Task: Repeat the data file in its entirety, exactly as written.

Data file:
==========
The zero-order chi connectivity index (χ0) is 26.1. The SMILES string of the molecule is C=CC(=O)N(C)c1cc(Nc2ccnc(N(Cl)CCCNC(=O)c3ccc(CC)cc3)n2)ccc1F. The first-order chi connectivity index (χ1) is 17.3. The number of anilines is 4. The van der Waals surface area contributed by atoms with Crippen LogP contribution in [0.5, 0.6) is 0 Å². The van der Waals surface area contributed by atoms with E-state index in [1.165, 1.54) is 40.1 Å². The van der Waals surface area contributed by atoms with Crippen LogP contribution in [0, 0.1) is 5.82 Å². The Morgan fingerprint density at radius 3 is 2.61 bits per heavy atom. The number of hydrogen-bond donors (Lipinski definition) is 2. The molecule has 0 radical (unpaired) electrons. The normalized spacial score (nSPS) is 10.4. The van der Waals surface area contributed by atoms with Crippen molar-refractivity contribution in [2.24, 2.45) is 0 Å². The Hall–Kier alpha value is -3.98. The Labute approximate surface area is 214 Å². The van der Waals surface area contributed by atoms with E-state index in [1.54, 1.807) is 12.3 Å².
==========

The zero-order chi connectivity index (χ0) is 26.1. The SMILES string of the molecule is C=CC(=O)N(C)c1cc(Nc2ccnc(N(Cl)CCCNC(=O)c3ccc(CC)cc3)n2)ccc1F. The first-order chi connectivity index (χ1) is 17.3. The number of anilines is 4. The van der Waals surface area contributed by atoms with Crippen LogP contribution in [0.5, 0.6) is 0 Å². The van der Waals surface area contributed by atoms with E-state index in [1.165, 1.54) is 40.1 Å². The van der Waals surface area contributed by atoms with Crippen LogP contribution in [0, 0.1) is 5.82 Å². The Morgan fingerprint density at radius 3 is 2.61 bits per heavy atom. The number of hydrogen-bond donors (Lipinski definition) is 2. The molecule has 0 radical (unpaired) electrons. The normalized spacial score (nSPS) is 10.4. The van der Waals surface area contributed by atoms with Crippen molar-refractivity contribution in [2.24, 2.45) is 0 Å². The Hall–Kier alpha value is -3.98. The Labute approximate surface area is 214 Å². The van der Waals surface area contributed by atoms with E-state index in [1.54, 1.807) is 12.3 Å².